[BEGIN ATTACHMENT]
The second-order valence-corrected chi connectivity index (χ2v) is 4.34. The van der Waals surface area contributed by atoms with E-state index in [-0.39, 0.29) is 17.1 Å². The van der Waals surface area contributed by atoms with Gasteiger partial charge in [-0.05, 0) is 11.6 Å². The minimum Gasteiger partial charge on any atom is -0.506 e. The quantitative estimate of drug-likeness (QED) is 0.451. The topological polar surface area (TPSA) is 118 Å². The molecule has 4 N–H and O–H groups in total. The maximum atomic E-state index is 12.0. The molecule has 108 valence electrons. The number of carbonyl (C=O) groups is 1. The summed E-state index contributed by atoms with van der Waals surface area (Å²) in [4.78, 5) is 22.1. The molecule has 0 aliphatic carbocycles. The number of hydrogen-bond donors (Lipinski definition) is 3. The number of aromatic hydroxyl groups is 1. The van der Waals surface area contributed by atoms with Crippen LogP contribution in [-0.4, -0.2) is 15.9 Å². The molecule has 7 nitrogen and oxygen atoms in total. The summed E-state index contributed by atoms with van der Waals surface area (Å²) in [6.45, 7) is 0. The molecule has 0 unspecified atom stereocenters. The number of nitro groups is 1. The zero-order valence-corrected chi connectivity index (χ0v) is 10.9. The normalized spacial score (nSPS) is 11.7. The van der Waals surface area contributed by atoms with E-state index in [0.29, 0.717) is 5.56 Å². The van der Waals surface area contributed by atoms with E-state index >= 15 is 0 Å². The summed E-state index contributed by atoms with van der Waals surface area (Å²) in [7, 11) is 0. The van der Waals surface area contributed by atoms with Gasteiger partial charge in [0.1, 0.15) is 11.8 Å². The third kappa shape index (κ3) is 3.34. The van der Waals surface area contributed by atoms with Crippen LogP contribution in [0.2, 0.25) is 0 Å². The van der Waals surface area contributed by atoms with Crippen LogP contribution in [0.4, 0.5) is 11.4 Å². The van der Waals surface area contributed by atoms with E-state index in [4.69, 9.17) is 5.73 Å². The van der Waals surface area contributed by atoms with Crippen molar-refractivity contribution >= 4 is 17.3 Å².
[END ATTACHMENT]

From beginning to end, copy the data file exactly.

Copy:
The second-order valence-corrected chi connectivity index (χ2v) is 4.34. The van der Waals surface area contributed by atoms with E-state index in [-0.39, 0.29) is 17.1 Å². The van der Waals surface area contributed by atoms with Gasteiger partial charge in [-0.05, 0) is 11.6 Å². The minimum Gasteiger partial charge on any atom is -0.506 e. The quantitative estimate of drug-likeness (QED) is 0.451. The topological polar surface area (TPSA) is 118 Å². The molecule has 4 N–H and O–H groups in total. The maximum atomic E-state index is 12.0. The molecule has 108 valence electrons. The number of carbonyl (C=O) groups is 1. The summed E-state index contributed by atoms with van der Waals surface area (Å²) in [4.78, 5) is 22.1. The molecule has 0 aliphatic carbocycles. The number of hydrogen-bond donors (Lipinski definition) is 3. The number of aromatic hydroxyl groups is 1. The van der Waals surface area contributed by atoms with Crippen LogP contribution in [-0.4, -0.2) is 15.9 Å². The molecule has 7 nitrogen and oxygen atoms in total. The summed E-state index contributed by atoms with van der Waals surface area (Å²) in [6.45, 7) is 0. The molecule has 0 unspecified atom stereocenters. The number of nitro groups is 1. The zero-order valence-corrected chi connectivity index (χ0v) is 10.9. The normalized spacial score (nSPS) is 11.7. The van der Waals surface area contributed by atoms with E-state index in [0.29, 0.717) is 5.56 Å². The van der Waals surface area contributed by atoms with E-state index >= 15 is 0 Å². The summed E-state index contributed by atoms with van der Waals surface area (Å²) in [7, 11) is 0. The van der Waals surface area contributed by atoms with Gasteiger partial charge in [0.1, 0.15) is 11.8 Å². The third kappa shape index (κ3) is 3.34. The van der Waals surface area contributed by atoms with Crippen LogP contribution in [0.2, 0.25) is 0 Å². The van der Waals surface area contributed by atoms with Crippen LogP contribution in [0.4, 0.5) is 11.4 Å². The van der Waals surface area contributed by atoms with E-state index in [4.69, 9.17) is 5.73 Å². The van der Waals surface area contributed by atoms with Crippen molar-refractivity contribution >= 4 is 17.3 Å².